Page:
Once Upon A Time In China 3 (OUTIC 3) begins and ends with Lion Dancers, and they feature often in fight scenes in between. The first movement sequence is a massed Lion Dance in a courtyard in the Forbidden Palace. It is a gorgeous, colourful spectacle and sets the tone for much of the choreography to follow – the action sequences have been conceived on a grand scale and devised for large numbers of performers interacting with big sets.
The final climactic fight scene takes place during an epic Lion Dance competition, and features hoards of Lion Dance teams trying to beat each other up. This scene features what is good and bad about the choreography in this film. Colour, flamboyance, energy, dynamism are all present, and there is good use of large scale crowd movement. The effect is exciting, entertaining and energetic. But the lovely intimacy and tension that one gets during a fight between 2 individual opponents isn’t there – as a point of contrast consider the heightened dramatic intensity of the showdowns between Wong Fei Hung (Jet Li) and Iron Robe Yim (Yam Sai Kwun) at the end of Once Upon A Time in China, and Wong and General Lam (Donnie Yen) in Once Upon A Time In China 2. By staging so much choreography on crowds the choreographers give us much physical busyness but do not allow us to focus our eyes on detail. This robs the choreography of a level of complexity and subtlety. The choreographers trust to the dynamics of crowd / mass movement to build up a sense of excitement and vitality and have concentrated less on teasing out detailed sequences of nuanced movement with complex rhythms.
I am generalizing of course. There are moments of action in this film where the choreography does much more than portray a mass brawl. In an early fight scene, Shun Lau (as Wong Kei Ying) briefly gets to show off his Chinese Opera training with some gracefully performed acrobatic moves when his character fights against main villain Chiu Tim Ba’s men. In the scene where Wong Fei Hung and Chiu Tim Ba’s enforcer, Club Foot (Xiong Xin Xin), fight after Aunt Yee (Rosamund Kwan) has been kidnapped in a rickshaw we get to see an impressive turn of speed from these 2 performers, and the choreography reinforces the impressive but brutal brand of athleticism that defines Club Foot’s movement dynamic.
I particularly like the fight scene where Wong Fei Hung breaks up a street brawl between 3 martial arts schools by using his jacket as a weapon. The fluid quality of the jacket’s fabric seems to be an extension of Jet Li’s own quicksilver way of moving. My favourite fight scene in the whole movie is based around another choreographic conceit that is well suited to highlight Li’s fluid movement dynamic. This is the scene featuring Wong trapped in a restaurant, fighting off a large gang of baddies equipped with hatchets and swords and having to contend with an ultra slippery, oil smeared floor. It’s a mad scene, with the bad guys showing a commendable attention to detail in order to pull off their implausibly elaborate assassination plan – they equip themselves with spiked shoes, acid, nets over the windows and lots of edged weapons. After leaping about the room and, by riding piggy back, manipulating one of his assailants into doing the fighting for him, Wong slides, pirouettes and glides in arabesque through the remainder of the fight scene. “Are we having fun yet?” he gleefully taunts his opponents at one stage, and the scene really is lots of fun. The choreography reminds me of the icecapades and highlights balletic qualities in Li’s way of moving. As an ex-hoofer, this kind of martial arts choreography has huge appeal for me personally.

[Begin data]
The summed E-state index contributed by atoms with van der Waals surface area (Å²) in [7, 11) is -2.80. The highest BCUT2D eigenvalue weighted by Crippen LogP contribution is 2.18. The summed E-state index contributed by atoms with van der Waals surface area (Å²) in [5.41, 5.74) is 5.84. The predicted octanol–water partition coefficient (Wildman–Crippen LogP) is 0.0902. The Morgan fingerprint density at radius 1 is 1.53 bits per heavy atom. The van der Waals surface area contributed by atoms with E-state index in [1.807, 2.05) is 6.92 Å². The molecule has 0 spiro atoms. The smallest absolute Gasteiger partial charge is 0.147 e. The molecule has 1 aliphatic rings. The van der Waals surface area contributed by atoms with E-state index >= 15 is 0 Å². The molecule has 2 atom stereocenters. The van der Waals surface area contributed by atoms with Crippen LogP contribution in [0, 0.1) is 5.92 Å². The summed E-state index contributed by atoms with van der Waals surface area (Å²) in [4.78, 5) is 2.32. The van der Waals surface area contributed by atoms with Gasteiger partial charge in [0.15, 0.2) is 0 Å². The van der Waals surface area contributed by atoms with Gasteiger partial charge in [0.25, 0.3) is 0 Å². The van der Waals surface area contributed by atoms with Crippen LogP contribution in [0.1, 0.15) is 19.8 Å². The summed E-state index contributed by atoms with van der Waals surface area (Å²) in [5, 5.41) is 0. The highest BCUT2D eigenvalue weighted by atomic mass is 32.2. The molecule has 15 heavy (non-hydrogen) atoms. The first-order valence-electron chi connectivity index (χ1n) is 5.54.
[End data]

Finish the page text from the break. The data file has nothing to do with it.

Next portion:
But my overall impression of the choreography in this film is that the viewer has to wait too long and watch too hard to pick up moments of choreographic intricacy. Too much of the action in OUTIC 3 is given over to a flurry of wriggling, barging and kicking Lion Dance teams. For all that Club Foot is an interesting character with an engaging story arc, the opponents that Wong faces are not compelling enough somehow. The fact that gangster Chiu Tim Ba is a skilled martial artist emerges too late in the film, and is revealed in a seemingly perfunctory, rushed aside. Although we are convinced that Chiu Tim Ba is a scummy bastard and a corrupting influence we have not been allowed enough time to invest in the idea of him as a personal physical threat to Wong. The prime antagonists of the first 2 films (Iron Robe Yim and General Lam) were depicted first and foremost as supremely dangerous martial artists and therefore of really genuine threat to Wong. A lot of the definition of these 2 characters actually came to us via the fight scenes, with the choreography and the qualities of the physical performances conveying to us the moral and psychic energetic states of these men. In OUTIC 3 Club Foot gives Wong a run for his money in the martial arts stakes early in the film, but then capitulates and becomes Wong’s disciple in the latter stages. Seeing Club Foot make this moral choice and transcend his dubious past is nice, but it robs the film of a pugilist who can be a believable opponent to Wong in the final fight scene. Instead we see too much footage of Wong kicking papier mache Lion heads or beating off flailing multitudes of run of the mill thugs. This serves to dehumanize the action scenes, and dilutes the sense of emotional and moral investment that characters often bring to major fight scenes in kung fu films. For all that the choreography in this film has some nice moments, and is very dynamic overall, it lacks the inventiveness, emotional immediacy and aesthetic appeal, and therefore is not as compelling as, the choreography in its 2 prequels.